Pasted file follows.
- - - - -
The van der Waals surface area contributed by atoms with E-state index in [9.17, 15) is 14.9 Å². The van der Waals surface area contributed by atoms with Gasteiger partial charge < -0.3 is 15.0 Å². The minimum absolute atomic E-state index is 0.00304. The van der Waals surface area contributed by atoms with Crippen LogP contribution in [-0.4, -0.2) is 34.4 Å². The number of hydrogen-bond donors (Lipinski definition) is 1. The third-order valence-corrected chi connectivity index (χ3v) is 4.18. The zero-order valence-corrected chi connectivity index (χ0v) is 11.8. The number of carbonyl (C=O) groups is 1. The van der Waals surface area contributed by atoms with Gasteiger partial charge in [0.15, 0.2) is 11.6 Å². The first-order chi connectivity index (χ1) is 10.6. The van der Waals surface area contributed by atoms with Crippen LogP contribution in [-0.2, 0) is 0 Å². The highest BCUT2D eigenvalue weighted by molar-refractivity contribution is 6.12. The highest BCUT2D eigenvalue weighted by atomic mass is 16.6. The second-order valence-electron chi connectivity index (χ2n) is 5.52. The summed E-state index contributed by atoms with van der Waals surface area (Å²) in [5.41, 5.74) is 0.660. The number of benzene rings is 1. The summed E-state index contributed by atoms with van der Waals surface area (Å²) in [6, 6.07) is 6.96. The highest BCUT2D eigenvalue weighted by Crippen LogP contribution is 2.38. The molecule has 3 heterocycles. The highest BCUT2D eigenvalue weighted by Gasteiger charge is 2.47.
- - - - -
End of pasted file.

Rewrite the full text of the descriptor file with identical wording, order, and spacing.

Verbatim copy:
The van der Waals surface area contributed by atoms with E-state index in [9.17, 15) is 14.9 Å². The van der Waals surface area contributed by atoms with Gasteiger partial charge < -0.3 is 15.0 Å². The minimum absolute atomic E-state index is 0.00304. The van der Waals surface area contributed by atoms with Crippen LogP contribution in [-0.4, -0.2) is 34.4 Å². The number of hydrogen-bond donors (Lipinski definition) is 1. The third-order valence-corrected chi connectivity index (χ3v) is 4.18. The zero-order valence-corrected chi connectivity index (χ0v) is 11.8. The number of carbonyl (C=O) groups is 1. The van der Waals surface area contributed by atoms with Gasteiger partial charge in [0.15, 0.2) is 11.6 Å². The first-order chi connectivity index (χ1) is 10.6. The van der Waals surface area contributed by atoms with Crippen LogP contribution in [-0.2, 0) is 0 Å². The highest BCUT2D eigenvalue weighted by molar-refractivity contribution is 6.12. The highest BCUT2D eigenvalue weighted by atomic mass is 16.6. The second-order valence-electron chi connectivity index (χ2n) is 5.52. The summed E-state index contributed by atoms with van der Waals surface area (Å²) in [5.41, 5.74) is 0.660. The number of benzene rings is 1. The summed E-state index contributed by atoms with van der Waals surface area (Å²) in [6, 6.07) is 6.96. The highest BCUT2D eigenvalue weighted by Crippen LogP contribution is 2.38. The molecule has 3 heterocycles. The highest BCUT2D eigenvalue weighted by Gasteiger charge is 2.47.